Welcome to the Hooniverse Obscure Muscle Car Garage, a regular feature which aims to expand the notion of what a muscle car is, and to have some fun in the process. This week, the featured car is a pioneer of sorts. It was described as the hottest new Oldsmobile since the high-compression Rocket V-8s were first introduced in 1949. It was also the first production turbocharged V-8 built in America, with breathtaking performance to the tune of one horsepower per cubic inch of displacement. Introducing the Oldsmobile F-85 Jetfire, equipped with a new kind of power under the hood in the form of the sensational Turbo-Rocket Engine with fluid injection. But does it belong in the Obscure Muscle Car Garage?
The Oldsmobile division of General Motors pioneered the use of turbochargers in production cars with the introduction of the 1962 F-85 Jetfire Sport Coupe in April of that year. It beat Chevrolet’s turbocharged Corvair Monza Spyder to market by about a month. The F-85 was among the three senior compacts introduced by GM for 1961 (along with the Pontiac Tempest, and the Buick Special) and each division was busy pushing the envelope as far as performance and luxury, with various levels of success. When introduced, the power plant chosen for Oldsmobile was a 215 CID overhead valve, aluminum V-8 that developed 155 horsepower.
For 1962, there was an optional 185-horsepower version of the same engine for better performance, but the bigger news for this year was the addition of an even hotter version, the turbocharged “Turbo-Rocket” engine, which brought the horsepower up to 215, or the then-vaunted one horsepower per cubic inch. The engineers had done their homework in an attempt to make the installation as durable and trouble-free as possible. To counteract detonation, a know problem with engines with the high 10.25:1 compression ratio, a fluid injection system was fitted. This device, used a mixture of half water and half methyl alcohol carried in an under-hood reservoir. The fluid was injected into the intake manifold when maximum power was called for, and the rate of use varied with how much power is called for by the driver. Fluid levels were also dependent on the driver… the more you pushed, the more you used. The internal components of the engine were strengthened to withstand the higher operating pressures due to turbocharging, and a larger radiator was also fitted to keep things cool under pressure. In the further interest of engine durability, maximum turbo boost was limited to a conservative five psi.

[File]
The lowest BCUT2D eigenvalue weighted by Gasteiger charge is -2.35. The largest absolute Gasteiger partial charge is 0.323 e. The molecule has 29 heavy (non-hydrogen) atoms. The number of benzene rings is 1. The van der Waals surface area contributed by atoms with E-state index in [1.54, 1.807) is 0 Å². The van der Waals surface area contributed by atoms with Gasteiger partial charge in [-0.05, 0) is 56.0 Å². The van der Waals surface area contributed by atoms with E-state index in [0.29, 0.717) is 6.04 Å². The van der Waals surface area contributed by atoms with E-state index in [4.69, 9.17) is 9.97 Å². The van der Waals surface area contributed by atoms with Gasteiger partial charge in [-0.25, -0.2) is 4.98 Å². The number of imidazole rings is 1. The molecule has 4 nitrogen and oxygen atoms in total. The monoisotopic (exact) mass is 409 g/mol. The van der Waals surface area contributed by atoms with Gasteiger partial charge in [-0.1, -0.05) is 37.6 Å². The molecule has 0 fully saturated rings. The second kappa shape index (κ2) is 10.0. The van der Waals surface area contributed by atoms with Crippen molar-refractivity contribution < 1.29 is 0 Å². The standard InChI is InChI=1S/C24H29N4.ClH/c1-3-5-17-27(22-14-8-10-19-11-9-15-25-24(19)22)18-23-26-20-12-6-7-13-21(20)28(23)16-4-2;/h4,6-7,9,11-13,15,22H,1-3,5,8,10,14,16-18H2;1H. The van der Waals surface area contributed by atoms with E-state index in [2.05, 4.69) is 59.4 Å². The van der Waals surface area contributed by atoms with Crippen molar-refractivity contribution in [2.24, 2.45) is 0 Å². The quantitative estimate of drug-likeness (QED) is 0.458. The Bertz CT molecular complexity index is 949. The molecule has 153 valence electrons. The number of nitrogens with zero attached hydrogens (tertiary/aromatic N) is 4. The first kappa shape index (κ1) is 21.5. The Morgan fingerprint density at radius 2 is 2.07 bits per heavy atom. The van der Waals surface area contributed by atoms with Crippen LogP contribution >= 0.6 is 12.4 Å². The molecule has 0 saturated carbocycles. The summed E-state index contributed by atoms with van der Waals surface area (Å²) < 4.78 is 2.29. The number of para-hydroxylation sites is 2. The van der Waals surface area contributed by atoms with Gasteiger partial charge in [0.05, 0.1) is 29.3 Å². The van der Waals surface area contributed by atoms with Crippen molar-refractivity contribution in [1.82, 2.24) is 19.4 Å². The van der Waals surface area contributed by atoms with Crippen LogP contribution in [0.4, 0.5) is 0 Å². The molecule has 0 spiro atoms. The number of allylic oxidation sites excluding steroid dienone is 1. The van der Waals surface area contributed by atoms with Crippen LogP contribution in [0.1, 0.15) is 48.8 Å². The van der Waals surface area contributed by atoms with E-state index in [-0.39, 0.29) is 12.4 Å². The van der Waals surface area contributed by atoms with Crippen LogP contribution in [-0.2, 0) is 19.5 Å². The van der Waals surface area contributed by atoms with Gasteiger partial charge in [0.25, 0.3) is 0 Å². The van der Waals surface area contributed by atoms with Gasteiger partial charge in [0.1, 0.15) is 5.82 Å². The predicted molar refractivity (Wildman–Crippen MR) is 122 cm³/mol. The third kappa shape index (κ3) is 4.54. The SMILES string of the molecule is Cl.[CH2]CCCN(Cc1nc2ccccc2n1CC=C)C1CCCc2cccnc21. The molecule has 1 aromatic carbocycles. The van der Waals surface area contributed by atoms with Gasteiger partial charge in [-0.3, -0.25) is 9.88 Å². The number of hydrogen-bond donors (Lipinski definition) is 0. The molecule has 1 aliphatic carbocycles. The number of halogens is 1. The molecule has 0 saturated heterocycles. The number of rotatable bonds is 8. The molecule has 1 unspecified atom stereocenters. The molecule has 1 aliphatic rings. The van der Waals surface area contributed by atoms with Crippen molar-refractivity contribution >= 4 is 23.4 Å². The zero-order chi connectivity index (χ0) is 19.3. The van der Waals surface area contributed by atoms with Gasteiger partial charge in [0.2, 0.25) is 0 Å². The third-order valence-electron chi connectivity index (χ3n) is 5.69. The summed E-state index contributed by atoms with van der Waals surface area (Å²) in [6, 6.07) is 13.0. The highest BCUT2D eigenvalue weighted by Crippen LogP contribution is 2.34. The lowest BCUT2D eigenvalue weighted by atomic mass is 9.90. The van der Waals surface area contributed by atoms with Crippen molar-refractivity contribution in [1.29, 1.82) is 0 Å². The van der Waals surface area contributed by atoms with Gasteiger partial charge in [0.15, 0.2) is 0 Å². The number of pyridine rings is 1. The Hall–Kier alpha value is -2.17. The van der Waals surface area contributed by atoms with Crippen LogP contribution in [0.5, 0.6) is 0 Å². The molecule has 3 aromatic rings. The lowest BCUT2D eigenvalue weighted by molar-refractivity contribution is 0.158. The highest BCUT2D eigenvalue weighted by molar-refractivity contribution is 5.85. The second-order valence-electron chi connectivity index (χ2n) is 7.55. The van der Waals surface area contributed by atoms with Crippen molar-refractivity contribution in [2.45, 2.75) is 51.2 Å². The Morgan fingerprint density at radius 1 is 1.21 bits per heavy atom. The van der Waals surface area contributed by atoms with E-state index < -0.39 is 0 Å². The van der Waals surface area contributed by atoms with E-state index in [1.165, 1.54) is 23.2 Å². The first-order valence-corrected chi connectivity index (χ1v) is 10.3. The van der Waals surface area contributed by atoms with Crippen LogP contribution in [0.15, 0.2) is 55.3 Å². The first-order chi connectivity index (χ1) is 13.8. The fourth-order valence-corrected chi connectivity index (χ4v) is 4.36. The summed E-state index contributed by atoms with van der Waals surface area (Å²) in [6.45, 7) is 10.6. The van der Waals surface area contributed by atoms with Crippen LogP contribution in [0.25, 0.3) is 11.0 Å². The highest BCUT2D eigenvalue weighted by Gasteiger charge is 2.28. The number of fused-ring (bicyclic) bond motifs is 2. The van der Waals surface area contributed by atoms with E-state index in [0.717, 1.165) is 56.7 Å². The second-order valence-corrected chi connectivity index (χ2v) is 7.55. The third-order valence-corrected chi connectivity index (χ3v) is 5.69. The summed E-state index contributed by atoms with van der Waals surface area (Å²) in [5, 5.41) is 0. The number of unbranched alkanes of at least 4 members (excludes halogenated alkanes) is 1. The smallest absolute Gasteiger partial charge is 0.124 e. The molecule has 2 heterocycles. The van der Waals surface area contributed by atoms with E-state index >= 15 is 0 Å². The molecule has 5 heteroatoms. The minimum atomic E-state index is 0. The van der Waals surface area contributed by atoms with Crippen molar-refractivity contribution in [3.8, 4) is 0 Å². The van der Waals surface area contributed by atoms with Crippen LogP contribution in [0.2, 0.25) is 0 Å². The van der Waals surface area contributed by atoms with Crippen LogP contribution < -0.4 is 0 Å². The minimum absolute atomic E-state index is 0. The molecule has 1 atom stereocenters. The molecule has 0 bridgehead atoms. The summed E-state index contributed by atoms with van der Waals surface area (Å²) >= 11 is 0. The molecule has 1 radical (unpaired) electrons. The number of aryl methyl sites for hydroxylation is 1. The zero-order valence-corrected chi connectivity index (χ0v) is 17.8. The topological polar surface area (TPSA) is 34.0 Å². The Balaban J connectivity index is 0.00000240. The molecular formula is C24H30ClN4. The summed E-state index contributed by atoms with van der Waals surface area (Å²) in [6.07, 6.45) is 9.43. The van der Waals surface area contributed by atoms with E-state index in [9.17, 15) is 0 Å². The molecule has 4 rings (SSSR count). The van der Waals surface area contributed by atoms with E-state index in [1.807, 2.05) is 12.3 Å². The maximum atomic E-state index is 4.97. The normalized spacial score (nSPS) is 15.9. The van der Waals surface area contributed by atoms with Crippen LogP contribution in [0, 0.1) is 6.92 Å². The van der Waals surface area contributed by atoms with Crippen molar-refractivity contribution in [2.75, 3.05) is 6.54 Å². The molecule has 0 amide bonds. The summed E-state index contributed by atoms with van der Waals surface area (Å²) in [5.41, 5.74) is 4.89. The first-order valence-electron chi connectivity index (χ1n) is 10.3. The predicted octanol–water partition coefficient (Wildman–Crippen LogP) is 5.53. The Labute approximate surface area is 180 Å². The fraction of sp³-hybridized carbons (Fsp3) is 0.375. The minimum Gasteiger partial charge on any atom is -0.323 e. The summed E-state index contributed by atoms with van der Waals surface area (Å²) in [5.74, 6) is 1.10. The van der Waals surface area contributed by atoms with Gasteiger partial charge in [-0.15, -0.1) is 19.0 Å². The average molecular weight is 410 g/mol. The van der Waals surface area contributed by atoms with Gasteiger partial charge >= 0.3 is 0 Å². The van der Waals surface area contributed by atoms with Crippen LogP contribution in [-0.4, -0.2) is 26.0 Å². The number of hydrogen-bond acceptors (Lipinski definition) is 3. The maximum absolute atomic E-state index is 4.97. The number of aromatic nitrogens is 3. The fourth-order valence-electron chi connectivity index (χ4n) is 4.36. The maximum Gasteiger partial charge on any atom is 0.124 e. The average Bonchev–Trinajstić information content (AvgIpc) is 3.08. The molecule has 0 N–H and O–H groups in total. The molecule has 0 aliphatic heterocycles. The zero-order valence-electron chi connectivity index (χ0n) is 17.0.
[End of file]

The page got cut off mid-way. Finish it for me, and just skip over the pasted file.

The Jetfire proved much quicker than the normally aspirated models. The zero to 60 acceleration times dropped from 10.9 seconds in the 185 horsepower model (it was 14.0 for the 155 horsepower car) to a very respectable 8.5 seconds, as reported by Car Life magazine (5/62). The Jetfire’s zero to 80 mph times improved to 16.4 seconds, compared with 20.2 seconds achieved with the 185 horsepower model. The Jetfire was engineered more for mid-range passing and hill climbing performance than for high speed, and because of this, its top speed was only 3 mph higher (107 mph) compared with the lower horsepower version (104 mph). This was mostly due to the fact that the boost was reduced to four psi once speed goes above 75 mph.
Oldsmobile offered the turbo engine for just two model years. According to published sources, only 3,765 Jetfires were produced for 1962, and another 5,842 of the redesigned version were produced for 1963. Chevrolet would carry on with its turbo until 1966, by which time its air-cooled flat-six was developing 180 horsepower from 164 Cubic Inches (2.7L). Oldsmobile phased out these unique cars when the new 1964 intermediates were introduced with body-on-frame construction, and a conventional 330 Cu In V-8. This also spawned the more conventional Oldsmobile 442 in response to the wildly successful Pontiac GTO. Turbocharging disappeared from the automobile scene until 1975 when Porsche introduced it on its evergreen 911 sports car. Saab followed in 1977 with its turbocharged Saab 99.
So, is this first turbocharged V-8 worthy of being included in the Hooniverse Obscure Muscle Car Garage, or is it just a pretender to what was just around the corner? It is time for you to vote, and leave a comment within this posting about how much you love this feature (or not…)
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